NEW YORK (CNNMoney) -- It's officially crunch time. European finance ministers need to agree to the terms of a second bailout to keep Greece from defaulting on an upcoming bond payment.
While it's been widely expected that the Eurogroup (the 17 eurozone finance ministers) will give their approval when they meet Monday, we've been here before.
As part of the deal, the Greek government is expected to be required to maintain an escrow account with enough cash to cover nine to twelve months worth of debt. If the account runs low, the government will be forced to reallocate funds.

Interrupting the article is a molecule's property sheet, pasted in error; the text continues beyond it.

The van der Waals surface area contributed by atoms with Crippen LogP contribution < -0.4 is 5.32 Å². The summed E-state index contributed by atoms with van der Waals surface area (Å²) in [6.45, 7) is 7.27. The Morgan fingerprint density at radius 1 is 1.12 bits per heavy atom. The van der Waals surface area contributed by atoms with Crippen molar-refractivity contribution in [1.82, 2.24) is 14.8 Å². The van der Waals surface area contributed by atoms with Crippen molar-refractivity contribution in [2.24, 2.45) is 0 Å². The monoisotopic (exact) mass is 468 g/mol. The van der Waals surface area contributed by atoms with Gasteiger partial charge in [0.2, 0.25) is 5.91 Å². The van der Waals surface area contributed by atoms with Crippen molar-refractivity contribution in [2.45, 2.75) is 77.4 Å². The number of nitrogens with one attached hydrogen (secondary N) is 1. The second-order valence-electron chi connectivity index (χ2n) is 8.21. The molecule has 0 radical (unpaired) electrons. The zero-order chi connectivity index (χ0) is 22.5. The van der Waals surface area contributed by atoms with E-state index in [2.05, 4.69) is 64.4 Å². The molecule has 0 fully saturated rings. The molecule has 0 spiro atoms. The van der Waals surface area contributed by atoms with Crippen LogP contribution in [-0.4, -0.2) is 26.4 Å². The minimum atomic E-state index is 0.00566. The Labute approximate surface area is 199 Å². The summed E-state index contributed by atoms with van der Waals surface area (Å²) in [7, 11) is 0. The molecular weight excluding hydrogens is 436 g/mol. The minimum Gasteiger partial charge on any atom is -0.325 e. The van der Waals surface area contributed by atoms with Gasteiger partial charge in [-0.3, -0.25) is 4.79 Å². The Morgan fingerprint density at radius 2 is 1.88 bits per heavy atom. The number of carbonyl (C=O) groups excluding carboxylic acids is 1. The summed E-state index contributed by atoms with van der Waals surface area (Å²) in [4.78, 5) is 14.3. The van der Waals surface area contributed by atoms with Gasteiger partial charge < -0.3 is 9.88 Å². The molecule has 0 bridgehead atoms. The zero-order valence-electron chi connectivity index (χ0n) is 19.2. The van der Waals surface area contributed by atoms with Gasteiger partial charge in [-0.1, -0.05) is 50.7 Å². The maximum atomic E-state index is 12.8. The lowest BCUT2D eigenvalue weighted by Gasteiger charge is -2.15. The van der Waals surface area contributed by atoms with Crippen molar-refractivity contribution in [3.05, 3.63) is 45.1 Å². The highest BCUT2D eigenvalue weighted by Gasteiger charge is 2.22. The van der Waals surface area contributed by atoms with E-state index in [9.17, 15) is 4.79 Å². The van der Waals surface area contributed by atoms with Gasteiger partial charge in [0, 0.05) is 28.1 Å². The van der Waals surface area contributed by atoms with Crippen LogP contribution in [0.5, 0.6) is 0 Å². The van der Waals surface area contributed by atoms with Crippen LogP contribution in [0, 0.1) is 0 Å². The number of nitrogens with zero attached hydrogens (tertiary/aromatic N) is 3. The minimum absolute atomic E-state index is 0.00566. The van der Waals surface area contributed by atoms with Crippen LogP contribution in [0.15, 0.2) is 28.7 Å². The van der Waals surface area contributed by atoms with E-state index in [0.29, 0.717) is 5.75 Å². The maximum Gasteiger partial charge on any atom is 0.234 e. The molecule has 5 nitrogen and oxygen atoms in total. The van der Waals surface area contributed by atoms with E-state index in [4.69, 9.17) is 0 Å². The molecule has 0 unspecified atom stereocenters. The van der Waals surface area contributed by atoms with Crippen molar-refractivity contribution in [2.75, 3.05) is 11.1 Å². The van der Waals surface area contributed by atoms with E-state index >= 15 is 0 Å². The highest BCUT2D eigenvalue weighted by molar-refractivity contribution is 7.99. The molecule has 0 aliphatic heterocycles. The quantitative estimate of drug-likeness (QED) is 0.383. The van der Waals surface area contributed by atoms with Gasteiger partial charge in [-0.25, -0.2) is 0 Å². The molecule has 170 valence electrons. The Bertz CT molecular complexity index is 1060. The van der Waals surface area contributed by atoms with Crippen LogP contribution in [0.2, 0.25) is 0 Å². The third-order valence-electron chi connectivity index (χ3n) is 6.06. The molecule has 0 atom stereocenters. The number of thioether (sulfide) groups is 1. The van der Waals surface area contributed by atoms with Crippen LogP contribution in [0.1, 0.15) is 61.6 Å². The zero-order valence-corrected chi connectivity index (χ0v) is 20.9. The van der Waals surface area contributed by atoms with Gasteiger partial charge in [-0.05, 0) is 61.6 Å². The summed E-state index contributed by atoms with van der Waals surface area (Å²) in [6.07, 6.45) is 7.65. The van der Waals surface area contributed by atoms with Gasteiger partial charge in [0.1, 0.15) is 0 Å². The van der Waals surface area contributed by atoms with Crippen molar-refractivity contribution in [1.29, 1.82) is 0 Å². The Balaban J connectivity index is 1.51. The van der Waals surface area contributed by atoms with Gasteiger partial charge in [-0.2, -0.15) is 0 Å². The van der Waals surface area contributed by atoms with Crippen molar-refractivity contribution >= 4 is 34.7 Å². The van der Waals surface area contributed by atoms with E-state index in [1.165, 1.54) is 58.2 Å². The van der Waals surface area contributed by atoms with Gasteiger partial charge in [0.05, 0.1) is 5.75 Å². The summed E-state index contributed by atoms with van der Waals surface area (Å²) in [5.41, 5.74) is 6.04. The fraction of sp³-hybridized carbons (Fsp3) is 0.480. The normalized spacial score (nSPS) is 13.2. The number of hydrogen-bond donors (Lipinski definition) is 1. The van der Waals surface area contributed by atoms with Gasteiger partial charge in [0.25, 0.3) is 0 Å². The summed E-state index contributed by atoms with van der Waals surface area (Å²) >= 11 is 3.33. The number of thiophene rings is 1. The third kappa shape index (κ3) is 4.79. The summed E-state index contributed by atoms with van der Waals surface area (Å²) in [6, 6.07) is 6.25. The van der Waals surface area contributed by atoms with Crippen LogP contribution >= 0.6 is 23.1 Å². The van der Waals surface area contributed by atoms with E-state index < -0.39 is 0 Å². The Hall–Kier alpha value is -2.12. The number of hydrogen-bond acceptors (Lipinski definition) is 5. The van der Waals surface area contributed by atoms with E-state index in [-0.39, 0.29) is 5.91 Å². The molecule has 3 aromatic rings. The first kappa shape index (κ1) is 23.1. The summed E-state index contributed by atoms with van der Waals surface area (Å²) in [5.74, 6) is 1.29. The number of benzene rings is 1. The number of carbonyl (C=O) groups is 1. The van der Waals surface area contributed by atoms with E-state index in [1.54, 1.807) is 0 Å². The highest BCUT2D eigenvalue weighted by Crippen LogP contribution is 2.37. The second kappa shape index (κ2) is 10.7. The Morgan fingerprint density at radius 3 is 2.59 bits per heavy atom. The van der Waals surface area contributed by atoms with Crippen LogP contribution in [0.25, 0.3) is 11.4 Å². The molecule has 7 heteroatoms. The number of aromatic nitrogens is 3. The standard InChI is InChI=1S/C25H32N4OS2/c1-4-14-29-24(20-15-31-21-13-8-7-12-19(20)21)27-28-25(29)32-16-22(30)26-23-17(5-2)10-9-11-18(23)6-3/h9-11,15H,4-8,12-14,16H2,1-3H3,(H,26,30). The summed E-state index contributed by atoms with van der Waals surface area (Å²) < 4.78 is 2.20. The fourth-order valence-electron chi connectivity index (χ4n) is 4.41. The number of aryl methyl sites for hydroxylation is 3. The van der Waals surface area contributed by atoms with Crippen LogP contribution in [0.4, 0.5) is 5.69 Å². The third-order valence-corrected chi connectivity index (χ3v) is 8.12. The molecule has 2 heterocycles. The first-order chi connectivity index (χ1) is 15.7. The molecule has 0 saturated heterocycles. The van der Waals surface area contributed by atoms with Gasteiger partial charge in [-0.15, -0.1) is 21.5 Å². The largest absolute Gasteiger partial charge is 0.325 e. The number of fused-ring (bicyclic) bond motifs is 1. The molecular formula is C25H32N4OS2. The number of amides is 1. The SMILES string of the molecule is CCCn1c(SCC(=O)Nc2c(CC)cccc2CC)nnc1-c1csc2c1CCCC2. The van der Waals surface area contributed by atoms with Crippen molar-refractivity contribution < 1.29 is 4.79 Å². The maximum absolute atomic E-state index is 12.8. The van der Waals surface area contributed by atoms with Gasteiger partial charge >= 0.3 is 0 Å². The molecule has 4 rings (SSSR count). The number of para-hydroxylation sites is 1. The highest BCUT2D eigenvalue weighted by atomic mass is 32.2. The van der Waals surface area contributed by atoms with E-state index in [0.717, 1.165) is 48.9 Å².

Additionally Greece will have to take 24 additional steps before the end of February, mostly things the government has promised but hasn't done so far. Greece's government is also expected to announce further austerity cuts ahead of Monday's Eurogroup meeting.
The Greek Parliament already approved a deeply unpopular package of pay cuts, layoffs pension reforms and other measures to reduce spending.
Greek bailout decision postponed
Meanwhile, the European Central Bank, which holds an estimated €30 billion to €45 billion of Greek debt, is reportedly in the process of swapping its existing Greek debt for new bonds, with similar terms. Per its mandate, the ECB will not take any losses from a Greek debt restructuring. Read More